Screenshot for Mortal Kombat X on PlayStation 4

Whilst multiplayer is a big draw, there is plenty to be engaged in for those who don't want to venture into online fights too much. One of five factions can be joined upon booting Mortal Kombat X for the first time, and whilst allegiance can be switched later on, the idea is to participate in events and complete small daily duties to add XP to the pot for the faction that is sworn to. The winner is declared at the end of the week, with new perks and rewards being granted to those that are part of that faction. Faction Kills - essentially a different type of Fatality - are one of the bonuses given to members of each group. The continued XP that is gained to level-up profiles and factions adds a huge incentive to come back on a daily basis, with unique challenges being set that can be overcome to gain massive points.

The Krypt is the place to unlock costumes, Fatalities, Brutalities, and other bits and pieces. In a first-person dungeon-crawler-type of perspective, various discomforting areas must be traversed, including a graveyard, spider-infested caves and tombs. Koins that have been collected through gameplay can be spent to open chests and the like, presenting the goodies inside. The Krypt is vast and such an incredibly unique method of unlocking items in a fighting game; it is almost its own mini-game in itself, made more fun because of special chests that appear in specific locations at set times. On top of the traditional towers that act as an arcade mode and deliver additional storylines for each character, there is enough to keep soloists going for a while to come.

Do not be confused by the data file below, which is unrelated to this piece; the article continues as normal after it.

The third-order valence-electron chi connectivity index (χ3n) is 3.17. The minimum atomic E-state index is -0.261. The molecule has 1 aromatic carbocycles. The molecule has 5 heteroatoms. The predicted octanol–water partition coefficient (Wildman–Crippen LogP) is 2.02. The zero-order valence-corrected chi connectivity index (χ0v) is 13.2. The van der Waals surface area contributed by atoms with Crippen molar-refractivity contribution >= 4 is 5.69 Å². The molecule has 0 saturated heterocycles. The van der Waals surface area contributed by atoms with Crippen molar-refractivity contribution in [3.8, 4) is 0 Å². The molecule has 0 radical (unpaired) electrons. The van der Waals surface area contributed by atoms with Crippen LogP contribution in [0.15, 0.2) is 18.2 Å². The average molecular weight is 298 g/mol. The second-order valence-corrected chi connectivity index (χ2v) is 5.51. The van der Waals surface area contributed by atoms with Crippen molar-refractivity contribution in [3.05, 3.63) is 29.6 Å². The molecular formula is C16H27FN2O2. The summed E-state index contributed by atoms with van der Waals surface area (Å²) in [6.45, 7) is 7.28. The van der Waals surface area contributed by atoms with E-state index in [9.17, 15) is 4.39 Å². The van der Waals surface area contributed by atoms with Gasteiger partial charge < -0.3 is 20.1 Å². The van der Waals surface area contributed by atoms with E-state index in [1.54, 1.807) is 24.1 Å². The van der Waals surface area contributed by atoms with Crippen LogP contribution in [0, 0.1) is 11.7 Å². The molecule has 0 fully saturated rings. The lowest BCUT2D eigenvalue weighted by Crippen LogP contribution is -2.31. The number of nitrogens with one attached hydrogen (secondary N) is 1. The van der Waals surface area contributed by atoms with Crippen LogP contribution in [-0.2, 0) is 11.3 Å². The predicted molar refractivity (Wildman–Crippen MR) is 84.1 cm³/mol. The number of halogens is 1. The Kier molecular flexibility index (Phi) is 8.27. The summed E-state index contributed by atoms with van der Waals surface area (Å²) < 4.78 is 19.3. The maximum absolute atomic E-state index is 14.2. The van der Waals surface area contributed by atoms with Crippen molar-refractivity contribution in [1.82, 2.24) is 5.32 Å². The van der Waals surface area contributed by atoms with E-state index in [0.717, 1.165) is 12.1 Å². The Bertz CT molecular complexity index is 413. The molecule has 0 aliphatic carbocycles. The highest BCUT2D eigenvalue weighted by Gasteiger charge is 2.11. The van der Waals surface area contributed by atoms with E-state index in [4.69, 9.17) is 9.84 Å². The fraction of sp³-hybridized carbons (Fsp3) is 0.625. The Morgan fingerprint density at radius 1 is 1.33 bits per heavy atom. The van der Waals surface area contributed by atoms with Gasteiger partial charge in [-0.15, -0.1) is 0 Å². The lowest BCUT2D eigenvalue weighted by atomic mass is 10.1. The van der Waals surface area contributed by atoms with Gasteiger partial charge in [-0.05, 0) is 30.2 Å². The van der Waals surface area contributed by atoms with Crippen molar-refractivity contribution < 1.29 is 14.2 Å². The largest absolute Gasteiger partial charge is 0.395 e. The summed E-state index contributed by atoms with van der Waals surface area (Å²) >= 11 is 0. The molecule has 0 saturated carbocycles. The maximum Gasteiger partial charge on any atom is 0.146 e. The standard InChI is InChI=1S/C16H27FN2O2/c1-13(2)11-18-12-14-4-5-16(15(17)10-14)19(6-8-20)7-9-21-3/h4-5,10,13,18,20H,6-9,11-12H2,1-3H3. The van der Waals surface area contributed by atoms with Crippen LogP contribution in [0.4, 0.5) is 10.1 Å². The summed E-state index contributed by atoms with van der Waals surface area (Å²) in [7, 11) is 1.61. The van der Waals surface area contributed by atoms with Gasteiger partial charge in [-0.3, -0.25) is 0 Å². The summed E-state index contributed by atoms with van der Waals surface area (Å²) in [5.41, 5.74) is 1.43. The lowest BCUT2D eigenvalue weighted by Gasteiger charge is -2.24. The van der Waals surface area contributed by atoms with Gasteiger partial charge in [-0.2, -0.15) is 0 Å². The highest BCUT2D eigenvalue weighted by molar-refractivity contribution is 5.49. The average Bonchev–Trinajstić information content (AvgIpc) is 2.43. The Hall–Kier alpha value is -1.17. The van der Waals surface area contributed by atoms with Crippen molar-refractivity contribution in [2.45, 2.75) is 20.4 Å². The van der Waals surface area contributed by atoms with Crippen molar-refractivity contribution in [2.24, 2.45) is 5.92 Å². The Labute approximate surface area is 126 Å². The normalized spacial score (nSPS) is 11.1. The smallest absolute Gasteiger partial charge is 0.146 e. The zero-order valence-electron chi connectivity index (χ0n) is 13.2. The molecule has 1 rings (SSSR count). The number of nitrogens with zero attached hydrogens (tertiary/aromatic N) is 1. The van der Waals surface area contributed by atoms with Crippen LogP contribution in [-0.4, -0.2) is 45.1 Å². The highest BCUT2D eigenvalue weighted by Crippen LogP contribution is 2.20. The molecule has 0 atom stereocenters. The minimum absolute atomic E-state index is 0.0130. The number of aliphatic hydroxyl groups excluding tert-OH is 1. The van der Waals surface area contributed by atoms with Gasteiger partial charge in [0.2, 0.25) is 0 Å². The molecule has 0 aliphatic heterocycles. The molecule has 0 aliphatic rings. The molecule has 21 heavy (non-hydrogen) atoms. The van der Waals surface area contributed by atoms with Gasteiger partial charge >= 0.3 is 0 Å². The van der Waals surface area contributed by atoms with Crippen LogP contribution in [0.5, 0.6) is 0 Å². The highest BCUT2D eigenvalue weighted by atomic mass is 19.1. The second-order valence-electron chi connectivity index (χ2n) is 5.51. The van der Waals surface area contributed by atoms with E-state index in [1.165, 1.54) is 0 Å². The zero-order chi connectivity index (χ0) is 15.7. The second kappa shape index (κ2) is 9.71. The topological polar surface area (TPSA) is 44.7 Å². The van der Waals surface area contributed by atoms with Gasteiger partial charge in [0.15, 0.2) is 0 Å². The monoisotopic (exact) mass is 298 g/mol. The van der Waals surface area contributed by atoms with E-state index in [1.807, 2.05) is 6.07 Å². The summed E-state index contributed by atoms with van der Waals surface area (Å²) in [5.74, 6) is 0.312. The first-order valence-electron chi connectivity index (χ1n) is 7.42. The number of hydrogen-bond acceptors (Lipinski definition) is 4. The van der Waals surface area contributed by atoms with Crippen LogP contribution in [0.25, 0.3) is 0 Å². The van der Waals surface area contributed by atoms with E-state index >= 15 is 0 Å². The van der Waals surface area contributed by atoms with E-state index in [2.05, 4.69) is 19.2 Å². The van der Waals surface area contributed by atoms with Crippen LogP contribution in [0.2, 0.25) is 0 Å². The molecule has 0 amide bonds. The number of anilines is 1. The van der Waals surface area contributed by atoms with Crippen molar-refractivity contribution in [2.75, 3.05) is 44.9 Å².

Screenshot for Mortal Kombat X on PlayStation 4

Cubed3 Rating

Rated 8 out of 10

Great - Silver Award

Rated 8 out of 10